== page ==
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Once 'Round the Little Dragon

Taiwanese Pagoda

Taiwanese Pagoda

Taiwanese Pagoda Matsu, the Chinese sea goddess, watches on benignly as the supplicants come and go. The marble dragon stands as a guardian to the famous gorge One of the cities legendary concubines, this lady is well over 100 and going strong.

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  • Image © 2000 Ian Douglas

Shaped like an autumn leaf, Taiwan fell from the boughs of Mainland China long ago, coming to rest on the Tropic of Cancer. Early western mariners named Taiwan "The Beautiful Island" (Formosa in Portuguese), and a few hundred years later, more and more tourists are beginning to agree. Taiwan combines stunning natural scenery with a level of affluence its neighbors can only envy. The knock-on effect of this on the infrastructure means an ease of traveling unknown in most parts of the region. Of course, the hardship associated with backpacking in South East Asia or the Peoples' Republic of China may be what turns you on, may be the thing that makes Asia so magical for you. However, if you want a laid-back holiday, dully free from prehistoric coaches and archaic trains, calmly free of unexpected disasters and misadventures, well carry on reading this article!

Taiwan's accessible roads and rails make it ideal for a quick trip. Now that's not to say tourism should be a race. Traveling is about quality experiences not quantity. Naturally the following itinerary can be stretched out, augmented with extra stops, turned from a steady jog to a leisurely dawdle. However if you are pushed for time this is one way to check off the must-see sights in one week.

Day One

Arrive at the international airport and ride into Taipei. Cheapish coaches depart outside, with arrivals frequently throughout the day. Check into your hotel and spend an evening of window shopping at the city's department stores across from the main Taipei train station or at the night market. If you arrive early, remembering the city has an excellent subway system, you might find time to start off at the Chiang Kaishek Memorial Park. Every city has its symbol, its Big Ben, its Statue of Liberty. The Memorial is Taipei's, and at the weekend it throngs with families seeing and being seen. The National Opera is here too, if you fancy a touch of 'Farewell My Concubine.'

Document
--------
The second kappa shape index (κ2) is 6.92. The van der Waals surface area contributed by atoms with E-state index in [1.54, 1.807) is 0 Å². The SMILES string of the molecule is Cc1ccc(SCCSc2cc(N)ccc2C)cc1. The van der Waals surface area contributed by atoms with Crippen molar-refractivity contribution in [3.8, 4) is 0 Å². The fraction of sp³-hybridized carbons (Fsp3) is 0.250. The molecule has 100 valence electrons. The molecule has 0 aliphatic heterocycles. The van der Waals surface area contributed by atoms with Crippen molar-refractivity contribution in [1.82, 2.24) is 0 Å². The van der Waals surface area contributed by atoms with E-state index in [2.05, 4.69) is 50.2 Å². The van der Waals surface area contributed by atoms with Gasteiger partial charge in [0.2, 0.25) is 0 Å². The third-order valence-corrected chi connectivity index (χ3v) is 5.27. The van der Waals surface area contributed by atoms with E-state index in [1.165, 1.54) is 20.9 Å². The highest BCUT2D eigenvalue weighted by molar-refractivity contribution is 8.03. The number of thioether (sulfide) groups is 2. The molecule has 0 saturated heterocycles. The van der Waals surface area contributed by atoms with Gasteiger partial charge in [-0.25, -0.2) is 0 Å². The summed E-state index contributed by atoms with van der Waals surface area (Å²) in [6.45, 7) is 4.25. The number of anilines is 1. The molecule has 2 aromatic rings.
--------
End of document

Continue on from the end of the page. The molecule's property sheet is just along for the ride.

Day Two

You can easily spend a whole day at the National Palace Museum, especially if you are an art lover. When the Kuomintang abandoned Mainland China to its communist fate, they took with them the worlds largest collection of Chinese treasures. It is said that this huge museum only exhibits one TENTH of its priceless hoards at any one time. Come here for jade, calligraphy, oriental landscapes, Buddhas, silk, silver, ivory, ceramics, bronze and countless Chinese antiques. Walking around this breathtaking collection, one can't help but think: no wonder the People's Republic of China wants Taiwan back!

Return to the main station in time to board a train to Hualien. (A couple of helpful hints. First the main station has plenty of lockers big enough for a backpack. They're scattered around the subterranean corridors linking to the subway. Secondly the station has an information desk for foreigners where you buy tickets. They can advise on departure times, prices and such. There are varying train services, with varying speeds and price.) Arrive in Hualien in time for bed at the hotel of your desire.

Day Three

The famed Taroko Gorge is about an hour from Hualien if you take the dilapidated bus from the city's bus terminal, or from the station. Sit back and enjoy the ride!